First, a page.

Nittve had been at Louisiana for only three years when he moved to the Tate. He had been appointed by Jensen and Laursen, who had recognised that they were going to have to hand on the baton to a new generation. Nittve was an obvious candidate. Trained as an art historian at Stockholm University, he had previously been art critic for the Svenska Dagbladet, the Swedish equivalent of the Guardian. He then worked as chief curator for the Museum of Modem Art in Stockholm, before being appointed Director of the Rooseum Centre for Contemporary Art in Malmo. He was expected to establish connections with a new generation of younger artists and to prevent the Museum from becoming simply a relic of post-war social democratic idealism. Then last summer he spotted the advertisement for the job at the Tate. He already knew Nicholas Serota quite well on the international circuit of museum directors.

I asked Nittve, "What do you think you will bring from Louisiana to Bankside?"

His answer was studiously diplomatic, stressing the need for contemporary museums to be attentive to the needs of visitors, to make the experience of the visitor at least as important as the experience of the art. He is hostile to the idea of art as a pantheon of canonical masterpieces and is more interested in its connections to broader aspects of social experience. Clearly Bankside is a move into the unknown as well as into the big league of internationally significant collections, on a scale quite different from that of Louisiana.

I asked him about what he thought was the original impulse behind the decision to build Louisiana.

Nittve suggested to me that Knud Jensen had been influenced in his ideas for Louisiana by the experience of post-war America, recognising a broad historical movement towards consumerism, as if Louisiana were a cultural version of an out-of-town shopping mall. It sounded superficially plausible, the idea of a businessman travelling the east coast of America after the war and seeing the future. But I am more sceptical. It seems to me that Louisiana is much more about taking visitors out of their everyday and ordinary life and giving them an intense experience of contemporary art in a non-consumerist, even anti-consumerist, setting.

When I visited Louisiana, I was able to ask Steingrim Laursen if there was any truth in Nittve's suggestion. He was dubious. He even telephoned me subsequently to confirm that Knud Jensen did not feel that the influences on him were in any sense American: the idea clearly appalled them both.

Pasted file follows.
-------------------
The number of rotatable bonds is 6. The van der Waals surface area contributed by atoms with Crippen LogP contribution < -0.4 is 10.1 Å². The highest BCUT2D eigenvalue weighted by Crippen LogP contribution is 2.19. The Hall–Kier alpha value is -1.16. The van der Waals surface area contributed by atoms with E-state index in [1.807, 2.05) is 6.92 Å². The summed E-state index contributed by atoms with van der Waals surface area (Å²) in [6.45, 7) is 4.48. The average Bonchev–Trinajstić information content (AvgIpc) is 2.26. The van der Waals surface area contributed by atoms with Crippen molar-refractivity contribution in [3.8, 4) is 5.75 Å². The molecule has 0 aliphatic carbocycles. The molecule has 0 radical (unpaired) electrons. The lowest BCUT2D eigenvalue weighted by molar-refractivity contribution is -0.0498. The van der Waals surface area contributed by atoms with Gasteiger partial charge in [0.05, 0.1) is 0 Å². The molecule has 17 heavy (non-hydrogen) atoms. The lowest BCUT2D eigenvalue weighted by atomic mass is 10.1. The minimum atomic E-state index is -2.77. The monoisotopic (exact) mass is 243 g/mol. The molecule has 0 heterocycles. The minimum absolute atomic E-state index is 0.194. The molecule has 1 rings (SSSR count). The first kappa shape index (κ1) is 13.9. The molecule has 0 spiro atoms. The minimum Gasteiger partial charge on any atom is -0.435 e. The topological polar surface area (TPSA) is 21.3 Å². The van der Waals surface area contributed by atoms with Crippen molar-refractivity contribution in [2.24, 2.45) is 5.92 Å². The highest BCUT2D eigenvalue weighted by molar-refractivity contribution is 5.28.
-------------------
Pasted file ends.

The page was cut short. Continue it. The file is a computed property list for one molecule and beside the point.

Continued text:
I ended my visit to Louisiana by asking Steingrim Laursen what he thought Lars Nittve would bring from Louisiana to Bankside. He, too, was politely diplomatic, refusing to be drawn into speculation, although I had a slight sense of sadness that Nittve's directorship at Louisiana had come to a premature end, a sense of lost opportunities and of a break in the apostolic succession. He said that he, like the rest of the art world, would watch and see.

When I spoke to Laursen subsequently, he made clear that he regards Louisiana and Bankside as completely different projects, since Louisiana is so small-scale, trying to create an intense experience and relationship with art in an out-of-town setting. But the lesson that Louisiana teaches remains a valid one for museums everywhere: that art is not necessarily experienced best in a big, overbearing, metropolitan space, but can be appreciated at least as well in a small-scale, slightly domestic setting. The nearest equivalents to Louisiana in this country are Kettle's Yard in Cambridge or, for that matter, the Tate Gallery in St Ives, which has a relatively small number of works on display at any one time.

So we will all watch and see what Nittve brings from Louisiana to Bankside. Perhaps he can soften some of Bankside's hard edges and cavernous spaces in order to create an atmosphere that is not too intimidating. He says that one of his top priorities is to make sure that the restaurant at Bankside serves some decent wine. This suggests that he has learned well the lesson that the experience of visiting a museum nowadays is about more than just the art. 1